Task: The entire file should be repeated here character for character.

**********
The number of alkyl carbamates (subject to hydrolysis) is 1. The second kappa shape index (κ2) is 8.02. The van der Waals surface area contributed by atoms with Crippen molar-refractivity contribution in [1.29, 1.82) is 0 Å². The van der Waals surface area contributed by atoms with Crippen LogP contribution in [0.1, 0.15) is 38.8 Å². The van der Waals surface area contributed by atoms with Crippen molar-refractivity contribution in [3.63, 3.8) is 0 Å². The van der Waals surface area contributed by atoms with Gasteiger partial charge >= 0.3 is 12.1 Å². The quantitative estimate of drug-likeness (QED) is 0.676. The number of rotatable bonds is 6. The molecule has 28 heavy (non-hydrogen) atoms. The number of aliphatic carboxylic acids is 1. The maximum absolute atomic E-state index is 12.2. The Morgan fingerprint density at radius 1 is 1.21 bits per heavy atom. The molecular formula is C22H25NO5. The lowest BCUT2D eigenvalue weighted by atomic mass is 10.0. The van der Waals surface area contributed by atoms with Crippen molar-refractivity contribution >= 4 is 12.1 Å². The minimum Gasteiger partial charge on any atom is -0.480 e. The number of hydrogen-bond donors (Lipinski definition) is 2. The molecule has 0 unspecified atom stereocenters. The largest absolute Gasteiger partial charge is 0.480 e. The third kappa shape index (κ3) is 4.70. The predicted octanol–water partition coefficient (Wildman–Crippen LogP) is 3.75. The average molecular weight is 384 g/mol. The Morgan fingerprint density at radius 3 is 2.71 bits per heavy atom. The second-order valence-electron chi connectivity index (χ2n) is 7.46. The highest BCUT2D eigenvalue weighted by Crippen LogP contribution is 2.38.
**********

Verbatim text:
The number of alkyl carbamates (subject to hydrolysis) is 1. The second kappa shape index (κ2) is 8.02. The van der Waals surface area contributed by atoms with Crippen molar-refractivity contribution in [1.29, 1.82) is 0 Å². The van der Waals surface area contributed by atoms with Crippen LogP contribution in [0.1, 0.15) is 38.8 Å². The van der Waals surface area contributed by atoms with Crippen molar-refractivity contribution in [3.63, 3.8) is 0 Å². The van der Waals surface area contributed by atoms with Gasteiger partial charge >= 0.3 is 12.1 Å². The quantitative estimate of drug-likeness (QED) is 0.676. The number of rotatable bonds is 6. The molecule has 28 heavy (non-hydrogen) atoms. The number of aliphatic carboxylic acids is 1. The maximum absolute atomic E-state index is 12.2. The Morgan fingerprint density at radius 1 is 1.21 bits per heavy atom. The molecular formula is C22H25NO5. The lowest BCUT2D eigenvalue weighted by atomic mass is 10.0. The van der Waals surface area contributed by atoms with Crippen molar-refractivity contribution >= 4 is 12.1 Å². The minimum Gasteiger partial charge on any atom is -0.480 e. The number of hydrogen-bond donors (Lipinski definition) is 2. The molecule has 0 unspecified atom stereocenters. The largest absolute Gasteiger partial charge is 0.480 e. The third kappa shape index (κ3) is 4.70. The predicted octanol–water partition coefficient (Wildman–Crippen LogP) is 3.75. The average molecular weight is 384 g/mol. The Morgan fingerprint density at radius 3 is 2.71 bits per heavy atom. The second-order valence-electron chi connectivity index (χ2n) is 7.46. The highest BCUT2D eigenvalue weighted by Crippen LogP contribution is 2.38.